Yes, I stand firmly along with many Chinese scholars holding the opinion that signing the MCC agreement is not a wise choice. I would like to emphasise that China always wishes to see and to help developing countries achieve economic prosperity, but the MCC is never a purely economic project, but an element of the Indo-Pacific Strategy, which is a US-led military framework aiming to contain and suppress the development of China. The Indo-Pacific Strategy is a sugar-coated bullet, and the MCC, of course, is that sugar-coating around the bullet. To see Nepal, a close neighbour and good friend of China, to join the anti-China IPS framework is indeed harming the feeling of the Chinese people.
It is the domestic issue of Nepal to choose whether to accept the MCC or not, and Nepal’s sovereignty ensures that only Nepal can decide for its own national interest. But, even if we let alone China for a second, is the MCC really good for Nepal? Is it respecting Nepal’s sovereignty? No, it gives American staff’s extraterritoriality on Nepali soil, and as you know, extraterritoriality is one of the most frequent characteristics of colonialism in the 19th century. It deprives Nepali law and court of punishing criminals on Nepali soil, and it basically is saying that the Nepali justice system is not so-called “civilised” enough to legally try foreign personnel on Nepal’s own soil. I really cannot believe that today, in the 21st century, there is still such a blatant unequal treaty insulting the Nepali people.
There is one thing I do not understand: Facing this unequal treaty, my Nepali friends, why are you not angry? Why?
China is seeking Nepal’s support in its position regarding the origin of coronavirus. What are your suggestions to the Nepal government on it?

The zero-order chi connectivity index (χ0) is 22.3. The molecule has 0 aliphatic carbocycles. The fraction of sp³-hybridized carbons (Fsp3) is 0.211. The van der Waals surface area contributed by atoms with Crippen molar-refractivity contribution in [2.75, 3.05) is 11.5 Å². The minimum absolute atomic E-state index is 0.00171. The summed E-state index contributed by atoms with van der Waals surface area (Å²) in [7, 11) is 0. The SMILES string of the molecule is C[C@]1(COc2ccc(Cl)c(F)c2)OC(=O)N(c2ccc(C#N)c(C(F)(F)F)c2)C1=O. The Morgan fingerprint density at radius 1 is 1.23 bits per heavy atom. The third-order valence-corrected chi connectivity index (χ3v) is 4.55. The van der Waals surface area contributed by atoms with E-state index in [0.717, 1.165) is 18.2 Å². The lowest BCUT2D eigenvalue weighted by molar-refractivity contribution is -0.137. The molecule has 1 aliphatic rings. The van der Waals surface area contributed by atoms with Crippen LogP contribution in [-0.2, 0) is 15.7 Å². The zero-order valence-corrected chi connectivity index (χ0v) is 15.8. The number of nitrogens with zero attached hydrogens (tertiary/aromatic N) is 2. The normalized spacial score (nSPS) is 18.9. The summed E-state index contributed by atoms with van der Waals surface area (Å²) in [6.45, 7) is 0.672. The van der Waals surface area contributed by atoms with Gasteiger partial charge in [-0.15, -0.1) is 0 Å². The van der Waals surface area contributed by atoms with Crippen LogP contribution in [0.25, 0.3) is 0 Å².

For the origin of the coronavirus, the WHO has already been conducting very detailed and scientific research works. My understanding is that China is not subjectively asking any countries to support any particular statements on the origin of the coronavirus, but urging the entire world not to weaponise or politicise the origin of the coronavirus. All China wishes is that the entire world can unite together and confront the Covid-19 pandemic, instead of making up conspiracy theories trying to blame geopolitical competitors as somehow the “inventor”, artificially creating the coronavirus.
My suggestion is that the Nepali people, along with people from the rest of the world, just unite together and confront the pandemic. On the origin of the coronavirus, let’s not politicise and weaponise it. We leave this to scientists to research. Let all respect science and truth.
To conclude, what are China’s key interests in Nepal?
China, unlike the other neighbour of Nepal, does not wish to establish any sort of so-called “special relationship” with Nepal and China never wishes to intervene with Nepal’s domestic affairs. China does not seek any political interests in Nepal, and the only and modest demand of China is that Nepal should not be used by anti-China forces as a footstool and a stepping board harming China. The key wish of China in Nepal is that Nepal continues to uphold its one-China policy and not to allow any anti-China forces to use the land of Nepal to attack China.